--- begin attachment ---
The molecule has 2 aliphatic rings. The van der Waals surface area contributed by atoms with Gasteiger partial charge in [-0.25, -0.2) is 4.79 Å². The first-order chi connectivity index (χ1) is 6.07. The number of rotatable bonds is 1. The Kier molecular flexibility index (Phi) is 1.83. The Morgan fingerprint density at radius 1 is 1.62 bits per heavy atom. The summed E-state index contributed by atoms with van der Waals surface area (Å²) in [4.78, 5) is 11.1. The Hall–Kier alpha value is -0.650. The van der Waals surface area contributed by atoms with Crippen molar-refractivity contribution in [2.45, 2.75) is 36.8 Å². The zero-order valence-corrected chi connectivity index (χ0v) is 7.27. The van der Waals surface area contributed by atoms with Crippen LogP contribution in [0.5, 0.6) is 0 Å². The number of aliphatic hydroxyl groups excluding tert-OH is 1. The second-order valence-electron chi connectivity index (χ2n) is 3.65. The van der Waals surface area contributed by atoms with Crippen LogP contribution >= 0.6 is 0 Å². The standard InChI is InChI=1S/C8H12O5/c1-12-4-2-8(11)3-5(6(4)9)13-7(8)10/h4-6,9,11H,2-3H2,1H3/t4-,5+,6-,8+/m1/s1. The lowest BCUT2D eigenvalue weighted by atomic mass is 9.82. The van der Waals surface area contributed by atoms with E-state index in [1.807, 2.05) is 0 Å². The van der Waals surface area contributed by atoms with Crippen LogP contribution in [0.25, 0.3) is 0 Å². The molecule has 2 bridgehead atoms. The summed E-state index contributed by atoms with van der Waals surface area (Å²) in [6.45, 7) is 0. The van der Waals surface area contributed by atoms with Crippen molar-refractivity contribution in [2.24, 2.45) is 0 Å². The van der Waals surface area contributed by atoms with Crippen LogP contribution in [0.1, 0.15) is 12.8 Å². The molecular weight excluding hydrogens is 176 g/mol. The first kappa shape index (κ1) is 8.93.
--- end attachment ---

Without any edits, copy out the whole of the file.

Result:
The molecule has 2 aliphatic rings. The van der Waals surface area contributed by atoms with Gasteiger partial charge in [-0.25, -0.2) is 4.79 Å². The first-order chi connectivity index (χ1) is 6.07. The number of rotatable bonds is 1. The Kier molecular flexibility index (Phi) is 1.83. The Morgan fingerprint density at radius 1 is 1.62 bits per heavy atom. The summed E-state index contributed by atoms with van der Waals surface area (Å²) in [4.78, 5) is 11.1. The Hall–Kier alpha value is -0.650. The van der Waals surface area contributed by atoms with Crippen molar-refractivity contribution in [2.45, 2.75) is 36.8 Å². The zero-order valence-corrected chi connectivity index (χ0v) is 7.27. The van der Waals surface area contributed by atoms with Crippen LogP contribution in [0.5, 0.6) is 0 Å². The number of aliphatic hydroxyl groups excluding tert-OH is 1. The second-order valence-electron chi connectivity index (χ2n) is 3.65. The van der Waals surface area contributed by atoms with Crippen LogP contribution >= 0.6 is 0 Å². The standard InChI is InChI=1S/C8H12O5/c1-12-4-2-8(11)3-5(6(4)9)13-7(8)10/h4-6,9,11H,2-3H2,1H3/t4-,5+,6-,8+/m1/s1. The lowest BCUT2D eigenvalue weighted by atomic mass is 9.82. The van der Waals surface area contributed by atoms with E-state index in [1.807, 2.05) is 0 Å². The van der Waals surface area contributed by atoms with Crippen LogP contribution in [0.25, 0.3) is 0 Å². The molecule has 2 bridgehead atoms. The summed E-state index contributed by atoms with van der Waals surface area (Å²) in [6.45, 7) is 0. The van der Waals surface area contributed by atoms with Crippen molar-refractivity contribution in [2.24, 2.45) is 0 Å². The van der Waals surface area contributed by atoms with Crippen LogP contribution in [0.1, 0.15) is 12.8 Å². The molecular weight excluding hydrogens is 176 g/mol. The first kappa shape index (κ1) is 8.93.